To get there, we’ll have to have hard conversations and make difficult decisions, together. We’ll need Republicans and Democrats alike to work hard, listen to stakeholders on all sides, and come to the table ready to work. My door is always open, and all ideas that will improve the lives of Coloradans are ready to be considered.
We will need everyone at the table working to make housing, health care, and higher education more affordable.
We need everyone at the table working to create a more fair and more rational criminal justice system.
We need everyone at the table to enhance the rights of state employees to collectively bargain for better pay, better working conditions and benefits.
We need everyone at the table to promote responsible gun ownership and move forward on gun safety initiatives that have already been adopted on a bipartisan basis in states across the country.
We need everyone at the table working to heed the call on climate change *and* protect workers and communities impacted by a changing climate and energy economy.
We need everyone at the table to deliver on our school safety initiatives and increase access to mental health support, especially in our schools.
I have no doubt in this body’s ability to work together and find bipartisan ways to get things done. House members have already reached across the aisle to make sure that we tackle the epidemic of teen nicotine use in our state.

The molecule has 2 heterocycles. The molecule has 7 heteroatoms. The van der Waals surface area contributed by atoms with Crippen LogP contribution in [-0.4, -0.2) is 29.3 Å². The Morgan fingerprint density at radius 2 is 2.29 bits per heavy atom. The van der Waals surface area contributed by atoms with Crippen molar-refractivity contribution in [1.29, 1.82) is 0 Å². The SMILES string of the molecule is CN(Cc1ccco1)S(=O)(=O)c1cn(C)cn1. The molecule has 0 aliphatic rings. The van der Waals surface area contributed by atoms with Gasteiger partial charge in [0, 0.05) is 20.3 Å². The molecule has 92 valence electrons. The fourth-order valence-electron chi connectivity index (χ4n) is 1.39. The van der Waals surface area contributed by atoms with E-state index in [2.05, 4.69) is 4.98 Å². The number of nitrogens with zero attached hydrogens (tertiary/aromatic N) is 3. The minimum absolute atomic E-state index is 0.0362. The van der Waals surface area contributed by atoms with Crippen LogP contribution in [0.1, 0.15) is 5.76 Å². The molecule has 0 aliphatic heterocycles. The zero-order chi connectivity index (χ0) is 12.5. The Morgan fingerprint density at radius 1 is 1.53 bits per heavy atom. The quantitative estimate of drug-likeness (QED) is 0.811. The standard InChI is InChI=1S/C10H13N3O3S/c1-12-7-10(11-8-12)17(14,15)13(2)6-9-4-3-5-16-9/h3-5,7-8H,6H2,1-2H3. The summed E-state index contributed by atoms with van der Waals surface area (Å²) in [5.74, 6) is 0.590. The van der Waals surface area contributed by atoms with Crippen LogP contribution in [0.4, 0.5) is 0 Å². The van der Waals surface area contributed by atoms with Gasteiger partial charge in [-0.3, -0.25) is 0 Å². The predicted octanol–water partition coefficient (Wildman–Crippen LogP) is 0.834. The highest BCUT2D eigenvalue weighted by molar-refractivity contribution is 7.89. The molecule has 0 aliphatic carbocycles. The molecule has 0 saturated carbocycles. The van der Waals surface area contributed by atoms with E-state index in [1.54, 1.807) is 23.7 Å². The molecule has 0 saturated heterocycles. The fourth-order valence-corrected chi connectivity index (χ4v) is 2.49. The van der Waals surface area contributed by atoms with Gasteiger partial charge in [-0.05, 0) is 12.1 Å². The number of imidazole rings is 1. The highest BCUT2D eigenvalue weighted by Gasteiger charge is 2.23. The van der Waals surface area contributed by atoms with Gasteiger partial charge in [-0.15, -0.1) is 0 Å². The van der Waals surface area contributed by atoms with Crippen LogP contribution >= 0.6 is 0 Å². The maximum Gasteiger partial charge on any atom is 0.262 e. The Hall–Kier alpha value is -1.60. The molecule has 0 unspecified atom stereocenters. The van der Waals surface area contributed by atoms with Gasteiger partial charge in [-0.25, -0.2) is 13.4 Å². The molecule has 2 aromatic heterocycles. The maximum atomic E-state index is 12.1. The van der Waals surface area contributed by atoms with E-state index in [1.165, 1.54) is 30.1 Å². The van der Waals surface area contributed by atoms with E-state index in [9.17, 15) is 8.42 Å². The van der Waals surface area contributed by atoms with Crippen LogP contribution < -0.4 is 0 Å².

Last year we promised to deliver on paid family leave. We brought our state closer than it’s ever been to guaranteeing that every working Coloradan can take the time off they need to care for a loved one or a newborn without fear of financial ruin.
The time is now. We need stakeholders on every side of the issue to return to the discussion and work out a paid family leave program that is fiscally sustainable, workable for business, and makes a real difference for working families.
We’ll also need everyone to come back to the table to tackle one of the most pressing issues facing this state — our retirement crisis. Our population is aging and our economy is changing. Forecasts show that 1 in 5 residents will be over 65 by 2050. Meanwhile, more and more people in Colorado are participating in the gig economy and taking nontraditional jobs.
A modern and flexible economy requires a modern and flexible retirement savings system — and that’s what we aim to achieve.
As we move forward this session, we must keep in mind the unique challenges that our state’s fiscal policies present. Colorado is handcuffed by a restrictive and antiquated law that doesn’t allow the state to benefit from our booming economy and doesn’t let us make the investments we need.